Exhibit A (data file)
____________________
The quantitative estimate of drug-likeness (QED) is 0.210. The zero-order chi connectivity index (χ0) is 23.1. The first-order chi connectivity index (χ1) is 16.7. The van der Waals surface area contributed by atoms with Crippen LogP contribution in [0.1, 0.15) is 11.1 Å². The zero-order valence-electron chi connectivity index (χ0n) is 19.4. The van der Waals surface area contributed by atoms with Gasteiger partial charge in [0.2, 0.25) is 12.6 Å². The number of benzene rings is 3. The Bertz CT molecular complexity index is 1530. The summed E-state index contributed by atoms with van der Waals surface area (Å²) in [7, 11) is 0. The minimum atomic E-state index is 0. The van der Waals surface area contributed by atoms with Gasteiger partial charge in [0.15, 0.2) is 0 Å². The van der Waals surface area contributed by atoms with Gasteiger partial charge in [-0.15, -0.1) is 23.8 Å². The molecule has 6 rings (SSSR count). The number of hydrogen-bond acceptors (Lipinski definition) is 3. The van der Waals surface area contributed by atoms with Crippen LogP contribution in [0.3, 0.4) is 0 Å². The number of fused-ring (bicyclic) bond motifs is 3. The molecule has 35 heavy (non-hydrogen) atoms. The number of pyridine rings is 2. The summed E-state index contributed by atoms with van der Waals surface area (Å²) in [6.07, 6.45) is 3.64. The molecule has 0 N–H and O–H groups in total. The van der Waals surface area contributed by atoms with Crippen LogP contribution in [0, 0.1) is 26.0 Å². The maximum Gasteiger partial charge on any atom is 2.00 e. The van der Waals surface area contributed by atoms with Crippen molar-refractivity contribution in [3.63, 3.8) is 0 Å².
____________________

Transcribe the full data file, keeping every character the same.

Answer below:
The quantitative estimate of drug-likeness (QED) is 0.210. The zero-order chi connectivity index (χ0) is 23.1. The first-order chi connectivity index (χ1) is 16.7. The van der Waals surface area contributed by atoms with Crippen LogP contribution in [0.1, 0.15) is 11.1 Å². The zero-order valence-electron chi connectivity index (χ0n) is 19.4. The van der Waals surface area contributed by atoms with Gasteiger partial charge in [0.2, 0.25) is 12.6 Å². The number of benzene rings is 3. The Bertz CT molecular complexity index is 1530. The summed E-state index contributed by atoms with van der Waals surface area (Å²) in [7, 11) is 0. The minimum atomic E-state index is 0. The van der Waals surface area contributed by atoms with Gasteiger partial charge in [0.15, 0.2) is 0 Å². The van der Waals surface area contributed by atoms with Gasteiger partial charge in [-0.15, -0.1) is 23.8 Å². The molecule has 6 rings (SSSR count). The number of hydrogen-bond acceptors (Lipinski definition) is 3. The van der Waals surface area contributed by atoms with Crippen LogP contribution in [0.3, 0.4) is 0 Å². The number of fused-ring (bicyclic) bond motifs is 3. The molecule has 35 heavy (non-hydrogen) atoms. The number of pyridine rings is 2. The summed E-state index contributed by atoms with van der Waals surface area (Å²) in [6.07, 6.45) is 3.64. The molecule has 0 N–H and O–H groups in total. The van der Waals surface area contributed by atoms with Crippen LogP contribution in [0, 0.1) is 26.0 Å². The maximum Gasteiger partial charge on any atom is 2.00 e. The van der Waals surface area contributed by atoms with Crippen molar-refractivity contribution in [3.63, 3.8) is 0 Å².